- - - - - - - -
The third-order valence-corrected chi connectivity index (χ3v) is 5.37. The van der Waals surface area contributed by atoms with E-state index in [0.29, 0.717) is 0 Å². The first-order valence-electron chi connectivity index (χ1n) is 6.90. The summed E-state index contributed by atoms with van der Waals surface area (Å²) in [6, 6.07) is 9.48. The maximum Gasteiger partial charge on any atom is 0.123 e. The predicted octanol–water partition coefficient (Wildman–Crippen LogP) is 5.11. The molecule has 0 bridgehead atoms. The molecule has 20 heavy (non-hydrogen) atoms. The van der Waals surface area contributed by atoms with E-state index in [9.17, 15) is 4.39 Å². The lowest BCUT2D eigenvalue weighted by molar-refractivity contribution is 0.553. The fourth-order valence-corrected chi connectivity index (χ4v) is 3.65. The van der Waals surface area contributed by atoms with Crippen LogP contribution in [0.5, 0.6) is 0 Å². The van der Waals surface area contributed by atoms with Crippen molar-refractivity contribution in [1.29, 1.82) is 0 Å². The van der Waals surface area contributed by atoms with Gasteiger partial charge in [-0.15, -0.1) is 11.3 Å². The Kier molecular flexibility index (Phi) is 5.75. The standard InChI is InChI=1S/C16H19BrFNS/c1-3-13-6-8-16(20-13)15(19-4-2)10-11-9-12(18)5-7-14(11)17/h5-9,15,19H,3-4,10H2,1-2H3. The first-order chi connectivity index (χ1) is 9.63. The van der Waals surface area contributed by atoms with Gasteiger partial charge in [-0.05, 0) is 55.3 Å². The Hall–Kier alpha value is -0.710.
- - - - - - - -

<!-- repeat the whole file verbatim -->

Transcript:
The third-order valence-corrected chi connectivity index (χ3v) is 5.37. The van der Waals surface area contributed by atoms with E-state index in [0.29, 0.717) is 0 Å². The first-order valence-electron chi connectivity index (χ1n) is 6.90. The summed E-state index contributed by atoms with van der Waals surface area (Å²) in [6, 6.07) is 9.48. The maximum Gasteiger partial charge on any atom is 0.123 e. The predicted octanol–water partition coefficient (Wildman–Crippen LogP) is 5.11. The molecule has 0 bridgehead atoms. The molecule has 20 heavy (non-hydrogen) atoms. The van der Waals surface area contributed by atoms with E-state index in [9.17, 15) is 4.39 Å². The lowest BCUT2D eigenvalue weighted by molar-refractivity contribution is 0.553. The fourth-order valence-corrected chi connectivity index (χ4v) is 3.65. The van der Waals surface area contributed by atoms with Crippen LogP contribution in [0.5, 0.6) is 0 Å². The van der Waals surface area contributed by atoms with Crippen molar-refractivity contribution in [1.29, 1.82) is 0 Å². The van der Waals surface area contributed by atoms with Gasteiger partial charge in [-0.15, -0.1) is 11.3 Å². The Kier molecular flexibility index (Phi) is 5.75. The standard InChI is InChI=1S/C16H19BrFNS/c1-3-13-6-8-16(20-13)15(19-4-2)10-11-9-12(18)5-7-14(11)17/h5-9,15,19H,3-4,10H2,1-2H3. The first-order chi connectivity index (χ1) is 9.63. The van der Waals surface area contributed by atoms with Gasteiger partial charge in [-0.05, 0) is 55.3 Å². The Hall–Kier alpha value is -0.710.